This example is only a snapshot of what happened to these vulnerable adults who, by their own volition and sense of justice,  attempted to blow the whistle of the bad practices of a charitable organisation.  The Organisation bonded as if  preparing an imminent disaster, and a cringeworthy submissiveness overtook professional staff who forgot everything they too knew to be wrong, and amiss. They were as submissive pack animals, fearful for their own position, livelihood and reputation. They sold out the whistleblowers in the same way as they had turned a blind eye to the organisation’s treatment of the staff member whose treatment there had resulted in these Service Users setting out to expose the charity.

So again I ask the question, who protects the whilstleblower?  Not the CQC, they ignored them, not POVA, they ignored them, and regretfully, not me.  

Today I am horrified that I didn’t do more to ensure that these individuals were heard, and wonder what I could have done differently. I was the staff member they were trying to help. Sure I was fighting my own battle, the Organisation were ensuring that I too was written off as a ‘nutter’.  My attempts at exposing what I knew were blocked and cut off and made to look like the actions of an unstable individual.

My attempts to whistleblow to someone not involved with the organisation, along with a highly respected mental health professional and former colleague were heard by someone with whom I later discovered had strong personal links with most senior manager.  My concerns and examples of mistreatment of service users were brushed off.

My amateur attempts to induce conversation between the person at PALS, who had indicated concerns and  individuals within the NHS trust resulted in my looking unprofessional and stupid –  by then I was scared by the vitriol of the Organisation, but still set on ensuring they were investigated, and I failed miserably. I had a lot to learn.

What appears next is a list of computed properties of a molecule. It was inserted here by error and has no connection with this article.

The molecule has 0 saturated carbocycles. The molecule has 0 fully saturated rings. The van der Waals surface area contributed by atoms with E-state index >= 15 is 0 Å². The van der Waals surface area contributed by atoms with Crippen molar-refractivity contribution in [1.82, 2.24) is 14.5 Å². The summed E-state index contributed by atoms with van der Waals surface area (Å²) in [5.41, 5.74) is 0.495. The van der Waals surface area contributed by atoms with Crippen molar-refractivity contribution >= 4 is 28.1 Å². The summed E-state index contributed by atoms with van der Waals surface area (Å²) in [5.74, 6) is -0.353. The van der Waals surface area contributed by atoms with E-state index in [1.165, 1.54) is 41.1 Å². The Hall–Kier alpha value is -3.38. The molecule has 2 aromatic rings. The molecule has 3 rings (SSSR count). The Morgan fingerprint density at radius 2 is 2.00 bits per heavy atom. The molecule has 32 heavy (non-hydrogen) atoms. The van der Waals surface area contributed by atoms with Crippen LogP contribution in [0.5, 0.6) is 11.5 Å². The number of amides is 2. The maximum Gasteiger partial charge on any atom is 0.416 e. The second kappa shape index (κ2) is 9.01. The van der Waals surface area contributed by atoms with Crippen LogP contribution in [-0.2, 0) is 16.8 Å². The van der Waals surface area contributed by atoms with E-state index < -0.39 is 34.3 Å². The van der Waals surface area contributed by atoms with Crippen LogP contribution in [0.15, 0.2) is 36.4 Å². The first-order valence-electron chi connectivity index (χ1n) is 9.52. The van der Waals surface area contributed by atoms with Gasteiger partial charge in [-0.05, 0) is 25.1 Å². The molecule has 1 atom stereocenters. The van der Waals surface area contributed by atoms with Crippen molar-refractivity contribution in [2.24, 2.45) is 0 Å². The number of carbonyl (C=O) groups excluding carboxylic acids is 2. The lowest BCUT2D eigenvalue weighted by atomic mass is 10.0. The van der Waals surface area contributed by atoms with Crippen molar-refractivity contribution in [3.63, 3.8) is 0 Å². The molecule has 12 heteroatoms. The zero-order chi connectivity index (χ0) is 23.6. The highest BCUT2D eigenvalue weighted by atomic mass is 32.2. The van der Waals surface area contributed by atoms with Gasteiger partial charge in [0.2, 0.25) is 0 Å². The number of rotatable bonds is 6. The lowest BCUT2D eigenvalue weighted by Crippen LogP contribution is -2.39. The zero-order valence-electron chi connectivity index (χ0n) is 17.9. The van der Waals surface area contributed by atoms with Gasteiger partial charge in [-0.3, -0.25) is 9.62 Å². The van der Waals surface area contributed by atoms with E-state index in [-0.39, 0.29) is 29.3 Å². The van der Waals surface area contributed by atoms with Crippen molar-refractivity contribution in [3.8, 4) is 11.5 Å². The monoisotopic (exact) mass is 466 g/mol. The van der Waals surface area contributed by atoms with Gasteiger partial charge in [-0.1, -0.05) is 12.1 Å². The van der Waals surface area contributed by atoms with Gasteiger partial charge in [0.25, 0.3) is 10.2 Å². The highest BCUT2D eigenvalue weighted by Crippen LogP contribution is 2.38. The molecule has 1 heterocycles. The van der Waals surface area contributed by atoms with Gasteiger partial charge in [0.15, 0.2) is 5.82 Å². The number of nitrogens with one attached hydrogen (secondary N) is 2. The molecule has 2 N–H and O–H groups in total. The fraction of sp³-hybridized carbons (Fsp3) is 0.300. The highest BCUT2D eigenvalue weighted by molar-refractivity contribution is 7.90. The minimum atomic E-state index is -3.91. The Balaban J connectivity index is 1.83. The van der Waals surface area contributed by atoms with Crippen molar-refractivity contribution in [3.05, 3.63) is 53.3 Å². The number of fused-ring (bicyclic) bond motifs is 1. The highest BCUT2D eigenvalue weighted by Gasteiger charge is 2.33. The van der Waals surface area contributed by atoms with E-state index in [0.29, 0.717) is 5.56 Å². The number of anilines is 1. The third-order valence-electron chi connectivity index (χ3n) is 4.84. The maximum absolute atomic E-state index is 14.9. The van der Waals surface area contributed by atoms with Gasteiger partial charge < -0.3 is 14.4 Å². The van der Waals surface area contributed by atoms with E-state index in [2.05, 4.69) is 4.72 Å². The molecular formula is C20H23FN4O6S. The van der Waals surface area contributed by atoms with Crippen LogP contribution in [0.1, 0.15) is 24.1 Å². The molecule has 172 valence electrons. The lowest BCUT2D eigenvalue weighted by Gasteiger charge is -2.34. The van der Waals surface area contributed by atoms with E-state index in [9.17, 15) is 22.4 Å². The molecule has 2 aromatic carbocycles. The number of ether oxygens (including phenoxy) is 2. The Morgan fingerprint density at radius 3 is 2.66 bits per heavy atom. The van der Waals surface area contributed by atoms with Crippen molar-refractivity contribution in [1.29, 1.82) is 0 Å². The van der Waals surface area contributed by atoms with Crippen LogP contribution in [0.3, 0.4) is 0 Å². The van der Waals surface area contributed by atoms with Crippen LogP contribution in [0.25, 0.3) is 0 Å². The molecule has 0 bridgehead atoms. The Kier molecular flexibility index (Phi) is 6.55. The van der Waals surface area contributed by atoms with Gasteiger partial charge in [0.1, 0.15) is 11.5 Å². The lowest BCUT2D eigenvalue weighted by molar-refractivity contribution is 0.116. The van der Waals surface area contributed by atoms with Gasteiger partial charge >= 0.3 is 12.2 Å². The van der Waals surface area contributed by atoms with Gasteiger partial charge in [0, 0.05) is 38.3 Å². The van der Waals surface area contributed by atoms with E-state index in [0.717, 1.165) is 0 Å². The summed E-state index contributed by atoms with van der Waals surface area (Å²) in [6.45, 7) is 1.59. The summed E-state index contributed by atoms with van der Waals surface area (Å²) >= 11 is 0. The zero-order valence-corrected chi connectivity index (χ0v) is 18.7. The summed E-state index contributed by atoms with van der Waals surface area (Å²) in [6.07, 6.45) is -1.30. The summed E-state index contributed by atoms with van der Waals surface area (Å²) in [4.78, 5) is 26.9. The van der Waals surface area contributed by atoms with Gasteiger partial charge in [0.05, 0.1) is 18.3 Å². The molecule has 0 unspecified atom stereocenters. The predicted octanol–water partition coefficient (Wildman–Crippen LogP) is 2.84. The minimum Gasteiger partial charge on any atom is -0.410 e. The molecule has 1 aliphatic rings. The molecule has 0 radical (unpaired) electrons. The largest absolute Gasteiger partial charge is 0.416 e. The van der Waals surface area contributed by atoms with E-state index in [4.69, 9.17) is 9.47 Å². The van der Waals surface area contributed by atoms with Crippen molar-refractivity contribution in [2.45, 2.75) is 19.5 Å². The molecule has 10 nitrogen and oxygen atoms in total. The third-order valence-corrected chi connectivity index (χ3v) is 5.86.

Further attempts to expose them via the NHS trust resulted in another former colleague and friend finding herself accused of colluding with me, being subjected to hearing accusations against me which she knew to be untrue and to this day, the person then employed by the Organisation, a relation of hers, is estranged from her.

Although several years ago now, this excercise in whistleblowing left behind a trail of victims and damage; the people using the service who have over the years suffered at the hands of people within the organisation and both the reputations and health of the whilstleblowers themselves.

It is hugely irresponsible for an NHS trust to call out for people to whilstleblow when it is unlikely they will to be called to account by a higher authority. It is unbelievably naive to think that as an individual you can hand over your concerns and assume they will be treated with respect and investigated honestly and accurately.  More likely you’ll be tipping them off to something they’ll quickly take steps to cover up and when you attempt to escalate your concerns, you’ll mysteriously find yourself treated as someone with an incredible imagination and a grudge, or even worse as an unstable mentally ill person.

Until there is a method by which someone can whistleblow safely, where there is strict accountability, and where investigation is completely independent I can only see more corrupt organisations flourishing, and those people who stand up to them, those with the absence of insidious or treacherous cunning, which goes hand in hand with a clear sense of right and wrong, becoming the guileless victims of venal ‘professionals.’

To those who tried and suffered in Exeter – I applaud your assiduousness and say that for you guys never was there a truer sentiment than  “Courage doesn’t always roar. Sometimes courage is the quiet voice at the end of the day saying, “I will try again tomorrow.”